Harmony Gold’s two recent transactions, which have loaded debt onto its balance sheet, promise to deliver a vastly different set of financial results when the two low-cost assets start contributing gold to the mining group.

In its interim results for the six months to end-December, Harmony’s financial results showed the effect of an impairment of its Unisel mine, which the miner is likely to close in two years instead of the expected four, and flat production, sales, revenue and operating profit.

Harmony reiterated it was on track for full-year production of 1.1-million ounces of gold for the year to end-June, the first step on its way to a target of 1.5-million ounces in a couple of years.

Harmony is bringing its Hidden Valley mine in Papua New Guinea into commercial production in the coming months and nearing the conclusion of a $300m cash deal with AngloGold Ashanti to buy its Moab Khotsong and mothballed Great Noligwa mines in SA.

Harmony said it had secured critically important consent from the Department of Mineral Resources to transfer the mining rights associated with Moab Khotsong and other assets in the deal from AngloGold to Harmony, clearing the way for the issuance of a directive from the Department of Water Affairs to continue pumping water from the mines.

Harmony CEO Peter Steenkamp said the final condition for the Moab Khotsong deal is awaiting approval from the Competition Tribunal, expected at the end of the week.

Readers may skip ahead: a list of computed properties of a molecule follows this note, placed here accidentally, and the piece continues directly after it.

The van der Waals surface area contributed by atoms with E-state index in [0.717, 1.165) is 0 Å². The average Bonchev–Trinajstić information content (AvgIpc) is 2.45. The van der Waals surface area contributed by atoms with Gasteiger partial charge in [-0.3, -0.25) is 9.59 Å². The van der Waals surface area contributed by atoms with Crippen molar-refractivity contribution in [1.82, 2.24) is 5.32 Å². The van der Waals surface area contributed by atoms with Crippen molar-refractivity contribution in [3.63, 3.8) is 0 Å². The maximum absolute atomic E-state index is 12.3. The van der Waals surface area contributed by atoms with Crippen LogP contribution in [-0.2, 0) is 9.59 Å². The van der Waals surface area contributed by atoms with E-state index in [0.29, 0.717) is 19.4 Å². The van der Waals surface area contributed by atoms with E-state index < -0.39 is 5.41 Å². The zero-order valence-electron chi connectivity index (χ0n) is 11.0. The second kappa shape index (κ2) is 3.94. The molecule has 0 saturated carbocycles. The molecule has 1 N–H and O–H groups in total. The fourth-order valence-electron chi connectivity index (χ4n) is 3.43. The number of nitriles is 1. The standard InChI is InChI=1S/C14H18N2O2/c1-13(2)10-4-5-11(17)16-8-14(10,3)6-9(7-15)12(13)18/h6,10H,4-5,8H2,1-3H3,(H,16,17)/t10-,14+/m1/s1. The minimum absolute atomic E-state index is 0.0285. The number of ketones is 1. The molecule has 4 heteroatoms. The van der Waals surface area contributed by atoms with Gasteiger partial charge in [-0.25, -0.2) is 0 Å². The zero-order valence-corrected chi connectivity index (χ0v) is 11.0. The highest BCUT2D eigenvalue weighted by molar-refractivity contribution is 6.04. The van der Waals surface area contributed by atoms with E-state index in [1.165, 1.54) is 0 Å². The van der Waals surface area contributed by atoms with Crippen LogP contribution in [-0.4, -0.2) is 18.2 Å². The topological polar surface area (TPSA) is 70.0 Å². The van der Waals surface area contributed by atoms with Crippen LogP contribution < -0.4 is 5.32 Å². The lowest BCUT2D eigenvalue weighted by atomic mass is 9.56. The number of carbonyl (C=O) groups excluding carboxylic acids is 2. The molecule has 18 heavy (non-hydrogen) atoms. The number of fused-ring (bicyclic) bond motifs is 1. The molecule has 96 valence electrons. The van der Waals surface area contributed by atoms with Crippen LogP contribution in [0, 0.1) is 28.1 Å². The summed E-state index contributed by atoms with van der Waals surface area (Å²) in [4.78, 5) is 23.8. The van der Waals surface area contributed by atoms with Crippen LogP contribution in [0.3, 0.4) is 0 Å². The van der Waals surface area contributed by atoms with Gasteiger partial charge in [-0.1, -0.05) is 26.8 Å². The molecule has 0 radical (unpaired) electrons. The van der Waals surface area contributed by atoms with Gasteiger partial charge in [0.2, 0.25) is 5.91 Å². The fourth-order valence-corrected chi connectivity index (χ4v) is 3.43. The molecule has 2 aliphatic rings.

To give investors a sense of what the inclusion of Hidden Valley and Moab Khotsong would mean for Harmony, the company adjusted its interim results to reflect the impact.

Production would have been 23.4 tonnes of gold against 17.4 tonnes in the interim period, while the group’s all-in sustaining cost would have been R471,246/kg and not the R500,248/kg it reported. Free cash flow would have been R700m higher at R2.2bn.

Harmony said it is using equity, debt and cash in equal measures to pay AngloGold and it said its net debt to earnings before interest, tax, depreciation and amortisation ratio would rise to 0.9 times from 0.4 in the interim period.

Harmony, which has the bulk of its mines in SA and is ramping up its wholly owned Hidden Valley gold and silver mine in Papua New Guinea, noted gold output for the period was 1% higher at 560,003oz compared to the same period a year ago, with SA’s contribution rising by 6% on the back of improved grades and an increase in milled tonnes across most mines.

Eight people were killed at Harmony’s mines during the period.

On flat revenue of R9.8bn, Harmony recorded operating profit of R1.2bn compared to a profit of R1.17bn a year earlier.